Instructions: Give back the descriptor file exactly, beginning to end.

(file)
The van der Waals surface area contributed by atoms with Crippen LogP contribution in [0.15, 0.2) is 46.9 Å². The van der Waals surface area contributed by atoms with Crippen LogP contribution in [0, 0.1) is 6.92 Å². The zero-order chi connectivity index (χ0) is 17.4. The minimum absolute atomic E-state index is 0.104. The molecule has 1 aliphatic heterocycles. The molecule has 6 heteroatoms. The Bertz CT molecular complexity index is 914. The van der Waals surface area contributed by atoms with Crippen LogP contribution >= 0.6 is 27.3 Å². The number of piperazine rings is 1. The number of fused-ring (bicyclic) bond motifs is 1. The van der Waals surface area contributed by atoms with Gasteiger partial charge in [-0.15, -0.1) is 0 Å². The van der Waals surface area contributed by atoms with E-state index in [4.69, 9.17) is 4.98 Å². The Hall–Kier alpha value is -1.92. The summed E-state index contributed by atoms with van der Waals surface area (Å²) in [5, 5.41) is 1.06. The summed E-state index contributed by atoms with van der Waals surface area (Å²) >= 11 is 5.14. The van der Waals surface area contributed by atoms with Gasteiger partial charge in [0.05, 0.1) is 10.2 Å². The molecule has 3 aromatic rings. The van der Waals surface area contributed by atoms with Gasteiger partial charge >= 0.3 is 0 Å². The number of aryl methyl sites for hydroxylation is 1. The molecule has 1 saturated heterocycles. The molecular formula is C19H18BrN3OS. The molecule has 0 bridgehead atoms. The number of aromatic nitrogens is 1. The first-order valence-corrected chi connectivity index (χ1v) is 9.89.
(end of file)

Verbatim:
The van der Waals surface area contributed by atoms with Crippen LogP contribution in [0.15, 0.2) is 46.9 Å². The van der Waals surface area contributed by atoms with Crippen LogP contribution in [0, 0.1) is 6.92 Å². The zero-order chi connectivity index (χ0) is 17.4. The minimum absolute atomic E-state index is 0.104. The molecule has 1 aliphatic heterocycles. The molecule has 6 heteroatoms. The Bertz CT molecular complexity index is 914. The van der Waals surface area contributed by atoms with Crippen LogP contribution >= 0.6 is 27.3 Å². The number of piperazine rings is 1. The number of fused-ring (bicyclic) bond motifs is 1. The van der Waals surface area contributed by atoms with Gasteiger partial charge in [-0.15, -0.1) is 0 Å². The van der Waals surface area contributed by atoms with E-state index in [4.69, 9.17) is 4.98 Å². The Hall–Kier alpha value is -1.92. The summed E-state index contributed by atoms with van der Waals surface area (Å²) in [5, 5.41) is 1.06. The summed E-state index contributed by atoms with van der Waals surface area (Å²) >= 11 is 5.14. The van der Waals surface area contributed by atoms with Gasteiger partial charge in [0.05, 0.1) is 10.2 Å². The molecule has 3 aromatic rings. The van der Waals surface area contributed by atoms with Gasteiger partial charge >= 0.3 is 0 Å². The number of aryl methyl sites for hydroxylation is 1. The molecule has 1 saturated heterocycles. The molecular formula is C19H18BrN3OS. The molecule has 0 bridgehead atoms. The number of aromatic nitrogens is 1. The first-order valence-corrected chi connectivity index (χ1v) is 9.89.